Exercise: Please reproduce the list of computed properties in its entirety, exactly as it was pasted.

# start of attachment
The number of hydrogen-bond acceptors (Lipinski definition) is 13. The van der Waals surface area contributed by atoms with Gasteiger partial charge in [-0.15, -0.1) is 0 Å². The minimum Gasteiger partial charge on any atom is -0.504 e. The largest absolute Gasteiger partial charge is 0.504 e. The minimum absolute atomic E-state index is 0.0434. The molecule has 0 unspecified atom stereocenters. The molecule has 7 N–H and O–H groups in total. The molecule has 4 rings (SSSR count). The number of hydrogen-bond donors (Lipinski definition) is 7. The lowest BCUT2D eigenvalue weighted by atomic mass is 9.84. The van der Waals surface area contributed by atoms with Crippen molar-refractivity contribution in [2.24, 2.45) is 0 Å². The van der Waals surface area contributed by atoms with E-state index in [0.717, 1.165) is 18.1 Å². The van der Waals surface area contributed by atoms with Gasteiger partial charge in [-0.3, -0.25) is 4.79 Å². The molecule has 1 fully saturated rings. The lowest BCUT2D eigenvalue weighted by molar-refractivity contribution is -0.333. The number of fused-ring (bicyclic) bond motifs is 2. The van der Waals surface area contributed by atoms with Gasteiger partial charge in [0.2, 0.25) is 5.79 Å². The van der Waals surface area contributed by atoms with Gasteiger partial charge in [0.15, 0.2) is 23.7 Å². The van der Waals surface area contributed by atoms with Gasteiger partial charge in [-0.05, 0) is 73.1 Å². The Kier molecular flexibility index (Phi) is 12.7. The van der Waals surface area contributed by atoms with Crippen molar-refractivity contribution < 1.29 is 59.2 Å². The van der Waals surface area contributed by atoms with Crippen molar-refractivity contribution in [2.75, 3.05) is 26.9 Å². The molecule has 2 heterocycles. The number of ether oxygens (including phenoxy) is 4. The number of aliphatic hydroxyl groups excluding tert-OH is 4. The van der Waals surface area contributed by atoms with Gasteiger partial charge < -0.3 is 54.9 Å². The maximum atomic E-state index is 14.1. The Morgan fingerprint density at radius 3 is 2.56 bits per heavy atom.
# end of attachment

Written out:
The number of hydrogen-bond acceptors (Lipinski definition) is 13. The van der Waals surface area contributed by atoms with Gasteiger partial charge in [-0.15, -0.1) is 0 Å². The minimum Gasteiger partial charge on any atom is -0.504 e. The largest absolute Gasteiger partial charge is 0.504 e. The minimum absolute atomic E-state index is 0.0434. The molecule has 0 unspecified atom stereocenters. The molecule has 7 N–H and O–H groups in total. The molecule has 4 rings (SSSR count). The number of hydrogen-bond donors (Lipinski definition) is 7. The lowest BCUT2D eigenvalue weighted by atomic mass is 9.84. The van der Waals surface area contributed by atoms with Crippen molar-refractivity contribution in [2.24, 2.45) is 0 Å². The van der Waals surface area contributed by atoms with E-state index in [0.717, 1.165) is 18.1 Å². The van der Waals surface area contributed by atoms with Gasteiger partial charge in [-0.3, -0.25) is 4.79 Å². The molecule has 1 fully saturated rings. The lowest BCUT2D eigenvalue weighted by molar-refractivity contribution is -0.333. The number of fused-ring (bicyclic) bond motifs is 2. The van der Waals surface area contributed by atoms with Gasteiger partial charge in [0.2, 0.25) is 5.79 Å². The van der Waals surface area contributed by atoms with Gasteiger partial charge in [0.15, 0.2) is 23.7 Å². The van der Waals surface area contributed by atoms with Gasteiger partial charge in [-0.05, 0) is 73.1 Å². The Kier molecular flexibility index (Phi) is 12.7. The van der Waals surface area contributed by atoms with Crippen molar-refractivity contribution < 1.29 is 59.2 Å². The van der Waals surface area contributed by atoms with Crippen molar-refractivity contribution in [2.75, 3.05) is 26.9 Å². The molecule has 2 heterocycles. The number of ether oxygens (including phenoxy) is 4. The number of aliphatic hydroxyl groups excluding tert-OH is 4. The van der Waals surface area contributed by atoms with Gasteiger partial charge < -0.3 is 54.9 Å². The maximum atomic E-state index is 14.1. The Morgan fingerprint density at radius 3 is 2.56 bits per heavy atom.